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Interval Velocity Estimation

A basic daily problems in seismic processing, such as the estimation of interval velocities from RMS velocities, will be solved in this part.

The method used here was first introduced by Clapp et al. (1998). The method builds a velocity model from surface seismology while retaining the null-space. They start from fundamental concepts in Geophysical Estimation by Example Claerbout (1997) and define the simplest interval velocity estimation including the notion of null-space. Generally, Clapp et al. (1998) minimize interval velocities wiggliness'' where there are not good quality reflections.

In order to understand the method used in this part it is necessary to make some definitions (for further explanation the reader could refer to Clapp et al. (1998):

as the matrix of causal integration, a lower triangular matrix of ones.
as the matrix of causal differentiation, namely, .
as a vector whose components range over the vertical traveltime depth ,and whose component values contain the interval velocity squared .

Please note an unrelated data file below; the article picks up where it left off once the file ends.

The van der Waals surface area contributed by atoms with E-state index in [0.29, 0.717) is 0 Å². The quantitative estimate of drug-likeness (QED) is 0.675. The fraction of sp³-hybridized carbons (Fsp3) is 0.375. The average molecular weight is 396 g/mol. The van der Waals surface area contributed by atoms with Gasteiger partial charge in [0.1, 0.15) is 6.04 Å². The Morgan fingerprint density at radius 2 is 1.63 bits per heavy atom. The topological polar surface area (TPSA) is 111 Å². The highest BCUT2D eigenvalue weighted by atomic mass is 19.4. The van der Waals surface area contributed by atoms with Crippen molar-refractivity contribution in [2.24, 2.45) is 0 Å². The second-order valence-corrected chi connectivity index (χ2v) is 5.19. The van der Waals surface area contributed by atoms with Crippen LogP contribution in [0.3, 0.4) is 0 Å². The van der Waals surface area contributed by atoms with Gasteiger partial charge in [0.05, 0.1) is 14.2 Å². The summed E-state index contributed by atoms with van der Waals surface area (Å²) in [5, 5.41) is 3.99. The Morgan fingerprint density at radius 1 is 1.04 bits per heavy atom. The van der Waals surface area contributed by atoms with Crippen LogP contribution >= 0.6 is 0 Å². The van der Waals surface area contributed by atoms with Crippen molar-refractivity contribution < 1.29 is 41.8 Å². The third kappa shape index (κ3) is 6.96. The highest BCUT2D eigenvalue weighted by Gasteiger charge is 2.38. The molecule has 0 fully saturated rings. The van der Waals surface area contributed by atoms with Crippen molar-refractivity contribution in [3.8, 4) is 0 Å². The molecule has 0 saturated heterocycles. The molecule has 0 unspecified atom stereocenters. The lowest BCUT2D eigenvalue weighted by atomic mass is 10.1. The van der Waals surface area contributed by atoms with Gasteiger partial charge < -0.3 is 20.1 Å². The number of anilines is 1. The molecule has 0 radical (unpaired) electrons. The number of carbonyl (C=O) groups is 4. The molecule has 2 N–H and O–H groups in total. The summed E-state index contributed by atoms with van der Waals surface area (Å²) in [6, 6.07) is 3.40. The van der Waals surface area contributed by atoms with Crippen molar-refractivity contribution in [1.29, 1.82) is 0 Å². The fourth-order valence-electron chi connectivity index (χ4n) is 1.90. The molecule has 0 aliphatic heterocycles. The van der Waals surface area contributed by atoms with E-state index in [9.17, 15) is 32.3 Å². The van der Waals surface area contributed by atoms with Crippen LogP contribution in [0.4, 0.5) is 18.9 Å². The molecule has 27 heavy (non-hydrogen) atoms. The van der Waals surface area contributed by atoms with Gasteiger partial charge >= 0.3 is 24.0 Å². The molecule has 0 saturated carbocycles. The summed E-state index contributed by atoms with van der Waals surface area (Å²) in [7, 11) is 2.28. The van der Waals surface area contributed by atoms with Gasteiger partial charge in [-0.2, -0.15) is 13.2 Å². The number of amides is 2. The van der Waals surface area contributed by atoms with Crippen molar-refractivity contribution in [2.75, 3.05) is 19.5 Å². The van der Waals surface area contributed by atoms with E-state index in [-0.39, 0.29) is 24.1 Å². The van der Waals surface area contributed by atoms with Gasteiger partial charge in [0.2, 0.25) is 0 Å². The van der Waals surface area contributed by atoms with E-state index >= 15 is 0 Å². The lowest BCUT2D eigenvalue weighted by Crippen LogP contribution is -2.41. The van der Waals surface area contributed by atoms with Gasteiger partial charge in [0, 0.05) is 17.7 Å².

as a data vector whose components range over the vertical travel time depth ,and whose component values contain the scaled RMS velocity squared where is the index on the time axis.
The theoretical (squared) RMS velocity is defined by
 (1)
With imperfect data, our data fitting goal is to minimize the residual
 (2)

To find the interval velocity where there is no data, we have the model damping'' goal to minimize the wiggliness'' of the squared interval velocity

 (3)
These two goals are preconditioned by changing the optimization variable from interval velocity squared to its wiggliness . Substituting = gives the two fitting goals expressed as a function of wiggliness

 (4) (5)
This method was tested on two synthetic CMP gathers and one real CMP gather from the Gulf of Mexico.

Next: Synthetic 1 Up: Rosales: Velocity Previous: Problems involved
Stanford Exploration Project
4/27/2000